TechCrunch Coverage of the Award Wallet Kerfuffle

TechCrunch has a good run down of the fallout from Delta’s cease-and-desist order to points tracking websites like Award Wallet. They note that TripIt and MileWise are also affected, and that Delta joins American and Southwest in objecting to these sites accessing account information on behalf of members.

Here’s the situation in a nutshell: the airlines think your rewards data is theirs. Users think they own their own data. Imagine that!

What’s worse is that airlines are actually pissing off some of their most important customers – frequent flyers – when they do things like this. It’s a group that’s critical to airlines’ bottom line.

They report that American claims it’s about security, while Delta says ‘system performance’ but it’s really about control over valuable data and eyeballs.

Techcrunch’s recommendation? “But here’s a suggestion to the airlines about building brand loyalty: stop sucking so much.”

The first comment left in response to the article is illuminating:

The password anti-pattern is insecure. Airlines are justified in not allowing screenscrapers. However they may not be justified in trying to hold on to the data. If they claim that security and performance are the only justifications, then they should provide an OAuth based API. The fact that they don’t says a lot.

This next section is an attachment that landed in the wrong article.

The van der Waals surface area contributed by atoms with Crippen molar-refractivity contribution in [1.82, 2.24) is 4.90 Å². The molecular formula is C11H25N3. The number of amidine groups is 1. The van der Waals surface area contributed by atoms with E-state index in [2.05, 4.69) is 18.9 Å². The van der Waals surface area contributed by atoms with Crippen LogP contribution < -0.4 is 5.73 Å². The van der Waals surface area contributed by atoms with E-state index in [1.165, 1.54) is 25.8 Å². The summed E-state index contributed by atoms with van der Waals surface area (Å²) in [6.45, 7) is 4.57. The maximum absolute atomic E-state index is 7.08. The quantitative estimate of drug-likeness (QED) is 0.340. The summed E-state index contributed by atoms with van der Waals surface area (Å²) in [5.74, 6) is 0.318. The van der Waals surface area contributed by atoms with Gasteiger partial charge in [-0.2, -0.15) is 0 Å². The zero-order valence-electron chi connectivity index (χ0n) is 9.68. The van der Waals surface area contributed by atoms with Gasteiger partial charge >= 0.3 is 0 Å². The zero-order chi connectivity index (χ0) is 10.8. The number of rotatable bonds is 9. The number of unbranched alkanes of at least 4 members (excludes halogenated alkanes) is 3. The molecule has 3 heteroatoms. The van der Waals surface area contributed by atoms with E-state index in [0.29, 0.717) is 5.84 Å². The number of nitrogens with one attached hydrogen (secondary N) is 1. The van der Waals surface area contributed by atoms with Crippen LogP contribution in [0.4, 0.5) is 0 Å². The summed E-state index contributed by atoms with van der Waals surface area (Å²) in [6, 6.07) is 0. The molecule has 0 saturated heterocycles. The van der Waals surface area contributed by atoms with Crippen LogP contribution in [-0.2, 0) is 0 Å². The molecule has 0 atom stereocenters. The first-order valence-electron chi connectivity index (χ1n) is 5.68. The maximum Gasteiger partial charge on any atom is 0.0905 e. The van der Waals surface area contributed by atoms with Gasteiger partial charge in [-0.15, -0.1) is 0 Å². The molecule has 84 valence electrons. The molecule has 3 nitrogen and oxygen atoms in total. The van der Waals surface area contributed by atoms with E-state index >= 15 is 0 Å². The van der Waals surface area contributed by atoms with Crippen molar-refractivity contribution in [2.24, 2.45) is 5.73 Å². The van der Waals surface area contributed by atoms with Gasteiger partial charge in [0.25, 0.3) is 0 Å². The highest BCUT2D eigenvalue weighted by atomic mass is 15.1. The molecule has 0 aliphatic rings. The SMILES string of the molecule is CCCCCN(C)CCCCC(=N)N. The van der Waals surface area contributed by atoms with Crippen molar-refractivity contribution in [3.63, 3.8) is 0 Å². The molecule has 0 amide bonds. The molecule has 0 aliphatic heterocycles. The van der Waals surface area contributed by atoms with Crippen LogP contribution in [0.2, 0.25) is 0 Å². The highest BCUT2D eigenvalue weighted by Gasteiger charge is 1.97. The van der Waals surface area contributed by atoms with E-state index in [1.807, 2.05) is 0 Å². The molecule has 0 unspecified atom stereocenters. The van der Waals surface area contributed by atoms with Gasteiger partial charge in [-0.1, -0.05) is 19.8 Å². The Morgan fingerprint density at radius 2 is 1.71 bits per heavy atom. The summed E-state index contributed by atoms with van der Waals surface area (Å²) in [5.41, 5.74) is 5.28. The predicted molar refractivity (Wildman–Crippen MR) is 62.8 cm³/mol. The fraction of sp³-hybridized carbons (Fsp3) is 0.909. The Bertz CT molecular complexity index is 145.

About Gary Leff

Gary Leff is one of the foremost experts in the field of miles, points, and frequent business travel - a topic he has covered since 2002. Co-founder of frequent flyer community InsideFlyer.com, emcee of the Freddie Awards, and named one of the "World's Top Travel Experts" by Conde' Nast Traveler (2010-Present) Gary has been a guest on most major news media, profiled in several top print publications, and published broadly on the topic of consumer loyalty. More About Gary »

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Comments

  1. If they really want to lock down “their data” on my miles information they should just lock everyone out including me. Only mail me a paper statement once per quarter. Oh what’s that? It’s not 1987 anymore. 🙂

  2. I’m not defending their decision, but if I put myself in the airlines position I can see how they would only want to allow access to any member data through specifically authorized (and negotiated) means. I have no idea why they do not want to allow for third parties to provide the service. But any access to systems needs to be controlled. The web site is probably not built with the intent of having multiple screen scraping programs rolling through numerous members and pulling data. It does impact server load and performance, which = $$$. That is probably only a lesser consideration. The bigger one is they want to decide who sees what and why.

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